[darcs-users] Internals question: How to apply a merger patch?

David Roundy droundy at abridgegame.org
Sun Nov 30 19:00:11 UTC 2003

On Sat, Nov 29, 2003 at 05:23:26PM -0800, Kevin Smith wrote:
> After the 0.9.10 tag, darcs included its first 'merger' patch, in the 
> patch file that begins "Place_1etc_under" (note that's a 1, not an l, 
> since the patch label was "Place /etc under"). I'm trying to figure out 
> how to apply this merger patch to the tree. The merger itself is pretty 
> small:
> merger 0.9 (
> hunk ./Makefile 38
> -       install -m 0644 cgi.conf /etc/darcs/cgi.conf
> +       test -e $(DESTDIR)/etc/darcs/cgi.conf || \
> +           install -m 0644 cgi.conf $(DESTDIR)/etc/darcs/cgi.conf
> hunk ./Makefile 37
> -       install -d $(DESTDIR)/etc/darcs
> -       install -m 0644 cgi.conf /etc/darcs/cgi.conf
> +       install -d $(DESTDIR)/$(PREFIX)/etc/darcs
> +       install -m 0644 cgi.conf $(DESTDIR)/$(PREFIX)/etc/darcs/cgi.conf
> )

First, I'd like to point out that merger 0.9 patches are no longer created,
and unravel is now only used in modifying the working directory in the case
of conflicts (which doesn't affect the repository integrity).  The reason
being that I couldn't get the merger 0.9 code bullet-proof in terms of
always giving the same result regardless of the order of merges.  Nowdays
darcs creates merge 0.0 patches, which are much easier to understand (as
they require only the unwind, not the unravel).

> Looking at the code, I am supposed to invert p1 (because neither of the 
> merged patches are themselves mergers, so merger_undo is just to invert 
> p1), then glump p1 and p2. All of that is then run through 
> sort_coalesce_composite, which due to my poor haskell skills (and 
> currently tired brain) is hard to tell whether it sorts before or after 
> coalescing.

sort_coalesce_composite does a simultaneous sort and coalesce.  The
algorithm is essentially the same as the sort, but every time you would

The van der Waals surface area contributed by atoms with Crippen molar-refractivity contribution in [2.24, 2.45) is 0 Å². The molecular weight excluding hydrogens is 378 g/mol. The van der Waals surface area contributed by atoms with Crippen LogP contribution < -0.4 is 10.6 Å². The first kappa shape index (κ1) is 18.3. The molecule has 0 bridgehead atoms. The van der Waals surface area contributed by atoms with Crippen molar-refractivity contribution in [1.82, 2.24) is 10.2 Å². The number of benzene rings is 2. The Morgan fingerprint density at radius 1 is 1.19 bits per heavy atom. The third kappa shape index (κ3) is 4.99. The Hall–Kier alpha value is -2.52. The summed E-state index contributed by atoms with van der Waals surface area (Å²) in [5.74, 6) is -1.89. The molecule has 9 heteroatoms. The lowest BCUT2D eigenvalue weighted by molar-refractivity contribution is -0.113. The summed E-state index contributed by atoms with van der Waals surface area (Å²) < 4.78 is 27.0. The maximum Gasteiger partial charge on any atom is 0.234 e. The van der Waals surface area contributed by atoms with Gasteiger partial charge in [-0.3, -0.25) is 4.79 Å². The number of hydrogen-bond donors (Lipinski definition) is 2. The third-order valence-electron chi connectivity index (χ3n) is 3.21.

compare two patchers, you first try to coalesce them.

> Oh, and I may have to invert this patch. I think that happens it's if 
> it's a 'regrem' patch instead of a 'merger' patch.


> Now, the glump ("0.9") seems to call unravel, and if it returns an array 
> of patches we can just join them. But if it returns a 'pss' (?) we 
> either run it through mangle_unravelled_hunks (if it is only hunks), or 
> otherwise just join the head of pss. But I thought pss wasn't an array, 
> so this is confusing.

The relevant code is:

glump "0.9" p1 p2 = case unravel $ Merger True "0.9" p1 p2 of
                    [ps] -> join_patches ps
                    pss -> if only_hunks pss
                           then mangle_unravelled_hunks pss
                           else join_patches $ head pss

ps and pss are just local variables bound to the result of the unravel.  In
this case I'm using the (common?) convention that a 's' suffix indicates a
list (think of ps as the plural of p and pss as the plural of ps).

[ps] means a list containing just one list of patches--i.e. there's only
one solution to the unravel--this happens, for example, if the two
conflicting patches were identical.

The other possibility (pss) means we have either zero (which shouldn't
happen--that would be a bug in unravel) or more than one list of patches.
This is the common case.  If they were all hunk patches, we can join them
together into one big conflict-marker hunk patch.  Otherwise we just have
to choose one of the solutions to try, so we pick the first one.  That's
why sorting was necesary (so the first one would "always" be the same), and
that's also why merger 0.9 is buggy, since sort isn't guaranteed to always
give a list of patches in the same order, which is why darcs now uses